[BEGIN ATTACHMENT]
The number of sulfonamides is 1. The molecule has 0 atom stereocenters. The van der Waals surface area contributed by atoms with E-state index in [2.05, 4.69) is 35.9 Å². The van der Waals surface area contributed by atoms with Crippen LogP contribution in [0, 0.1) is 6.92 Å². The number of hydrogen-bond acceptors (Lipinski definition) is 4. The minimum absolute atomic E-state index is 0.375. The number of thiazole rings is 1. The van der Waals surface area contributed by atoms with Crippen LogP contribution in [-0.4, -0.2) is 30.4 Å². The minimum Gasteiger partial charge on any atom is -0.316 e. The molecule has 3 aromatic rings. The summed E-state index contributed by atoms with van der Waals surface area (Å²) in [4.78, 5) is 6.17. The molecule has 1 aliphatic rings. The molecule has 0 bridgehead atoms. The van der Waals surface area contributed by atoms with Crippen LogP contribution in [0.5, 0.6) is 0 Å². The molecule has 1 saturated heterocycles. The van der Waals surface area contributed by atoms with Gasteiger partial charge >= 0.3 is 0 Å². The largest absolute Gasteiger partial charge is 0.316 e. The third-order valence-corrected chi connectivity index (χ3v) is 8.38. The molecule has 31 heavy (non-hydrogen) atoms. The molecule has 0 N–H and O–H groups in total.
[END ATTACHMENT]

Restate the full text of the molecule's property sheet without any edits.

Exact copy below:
The number of sulfonamides is 1. The molecule has 0 atom stereocenters. The van der Waals surface area contributed by atoms with E-state index in [2.05, 4.69) is 35.9 Å². The van der Waals surface area contributed by atoms with Crippen LogP contribution in [0, 0.1) is 6.92 Å². The number of hydrogen-bond acceptors (Lipinski definition) is 4. The minimum absolute atomic E-state index is 0.375. The number of thiazole rings is 1. The van der Waals surface area contributed by atoms with Crippen LogP contribution in [-0.4, -0.2) is 30.4 Å². The minimum Gasteiger partial charge on any atom is -0.316 e. The molecule has 3 aromatic rings. The summed E-state index contributed by atoms with van der Waals surface area (Å²) in [4.78, 5) is 6.17. The molecule has 1 aliphatic rings. The molecule has 0 bridgehead atoms. The van der Waals surface area contributed by atoms with Crippen LogP contribution in [0.5, 0.6) is 0 Å². The molecule has 1 saturated heterocycles. The van der Waals surface area contributed by atoms with Gasteiger partial charge >= 0.3 is 0 Å². The largest absolute Gasteiger partial charge is 0.316 e. The third-order valence-corrected chi connectivity index (χ3v) is 8.38. The molecule has 31 heavy (non-hydrogen) atoms. The molecule has 0 N–H and O–H groups in total.